Technical training is a crucial element of the Kenyan government’s strategy to equip our human capital, especially the youth, with skills that can significantly contribute to the country’s development,” Ruto explained.

Kenya, along with Nigeria, Egypt, and South Africa, boasts one of the most advanced technological ecosystems in Africa. As of early 2023, Kenya had 17.86 million Internet users, representing an Internet penetration rate of 32.7%, according to DataReportal.

Adoni Conrad Quenum

Posted On mercredi, 31 janvier 2024 11:45 Written by

Across Africa, a rapid digital transformation is fueling the continent's economic emergence. Massive investments in technological infrastructure are laying the groundwork for innovation, job creation, and enhanced connectivity, offering a powerful catalyst for growth.

Swedish telecoms giant Ericsson is teaming up with the Malagasy government to accelerate the country's digital transformation, following a recent working visit by its regional leadership.

Strategic meetings with key partners, customers, and industry leaders explored leveraging Ericsson's technologies to expand mobile broadband, bridge the digital divide, and empower individuals, businesses, and communities.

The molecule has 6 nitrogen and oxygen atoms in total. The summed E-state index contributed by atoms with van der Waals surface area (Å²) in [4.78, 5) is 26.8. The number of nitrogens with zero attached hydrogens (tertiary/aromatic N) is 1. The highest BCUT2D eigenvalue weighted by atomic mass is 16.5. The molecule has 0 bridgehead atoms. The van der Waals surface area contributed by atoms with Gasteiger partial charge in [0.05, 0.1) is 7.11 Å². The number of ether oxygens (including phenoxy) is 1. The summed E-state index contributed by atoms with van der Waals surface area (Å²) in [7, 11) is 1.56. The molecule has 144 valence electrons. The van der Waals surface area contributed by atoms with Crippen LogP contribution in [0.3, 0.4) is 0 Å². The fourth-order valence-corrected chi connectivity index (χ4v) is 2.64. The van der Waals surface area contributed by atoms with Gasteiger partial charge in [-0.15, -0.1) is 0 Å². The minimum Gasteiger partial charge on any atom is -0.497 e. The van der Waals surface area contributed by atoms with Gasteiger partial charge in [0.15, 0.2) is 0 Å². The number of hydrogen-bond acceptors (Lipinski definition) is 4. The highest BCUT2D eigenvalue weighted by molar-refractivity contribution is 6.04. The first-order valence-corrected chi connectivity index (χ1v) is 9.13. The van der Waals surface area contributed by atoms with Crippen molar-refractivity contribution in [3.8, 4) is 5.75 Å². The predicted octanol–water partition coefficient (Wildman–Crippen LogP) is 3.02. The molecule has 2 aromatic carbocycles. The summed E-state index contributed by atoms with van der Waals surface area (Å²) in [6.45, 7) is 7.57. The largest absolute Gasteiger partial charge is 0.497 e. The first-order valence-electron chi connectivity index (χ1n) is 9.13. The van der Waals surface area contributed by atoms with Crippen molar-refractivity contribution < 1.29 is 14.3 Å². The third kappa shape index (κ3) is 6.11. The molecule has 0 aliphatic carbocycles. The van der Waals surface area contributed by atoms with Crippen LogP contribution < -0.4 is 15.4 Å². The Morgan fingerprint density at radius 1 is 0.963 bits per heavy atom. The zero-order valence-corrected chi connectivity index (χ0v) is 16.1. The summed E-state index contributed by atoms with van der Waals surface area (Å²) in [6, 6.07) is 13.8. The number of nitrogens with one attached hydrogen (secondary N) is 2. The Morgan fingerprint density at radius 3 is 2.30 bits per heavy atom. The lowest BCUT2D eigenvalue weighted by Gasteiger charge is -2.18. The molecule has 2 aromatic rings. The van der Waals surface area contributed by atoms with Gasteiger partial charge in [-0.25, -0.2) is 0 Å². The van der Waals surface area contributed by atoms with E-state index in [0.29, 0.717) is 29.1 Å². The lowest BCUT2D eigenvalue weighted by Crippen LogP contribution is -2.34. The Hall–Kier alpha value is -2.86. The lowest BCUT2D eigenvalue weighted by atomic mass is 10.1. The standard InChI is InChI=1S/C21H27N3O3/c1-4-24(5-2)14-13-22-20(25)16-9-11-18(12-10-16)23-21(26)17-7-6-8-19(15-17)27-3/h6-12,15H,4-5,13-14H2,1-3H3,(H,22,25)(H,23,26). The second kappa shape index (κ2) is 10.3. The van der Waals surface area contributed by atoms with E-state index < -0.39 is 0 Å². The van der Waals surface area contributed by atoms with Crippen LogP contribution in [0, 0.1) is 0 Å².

"The engagements focused on Madagascar’s Information and Communications Technology (ICT) landscape and delved into areas of collaboration to leverage Ericsson’s innovation to expand mobile broadband access, drive digital inclusion, and create unlimited opportunities for individuals, empower businesses, and transform communities," an Ericsson release points out.

This initiative is part of Ericsson's #AfricaInMotion vision, aiming to contribute to sustainable development and digitization across the African continent. Ericsson's commitment to Madagascar includes recent collaborations like the 2Africa submarine cable project alongside Vodafone. The company is also intensifying investments in telecom infrastructure across its African markets.

The recent working visit thus reaffirms Ericsson's commitment to supporting Madagascar's digital transformation ambitions, contributing to a more connected and prosperous future for the island nation. According to the company's Mobility Report published in November 2023, mobile subscriptions in sub-Saharan Africa are forecast to grow by 3% annually. The number of subscriptions is expected to rise from 940 million in 2023 to 1.1 billion in 2029, with 5G leading this rapid expansion.

Samira Njoya

Posted On mardi, 30 janvier 2024 14:33 Written by

Ghana's public utilities are joining a wave of digital transformation sweeping across Africa, aiming to improve efficiency, transparency, and service delivery in vital sectors like water, electricity, and sanitation. The move reflects a broader trend across the continent, where countries are increasingly leveraging technology to modernize infrastructure, boost economic growth, and improve citizens' lives.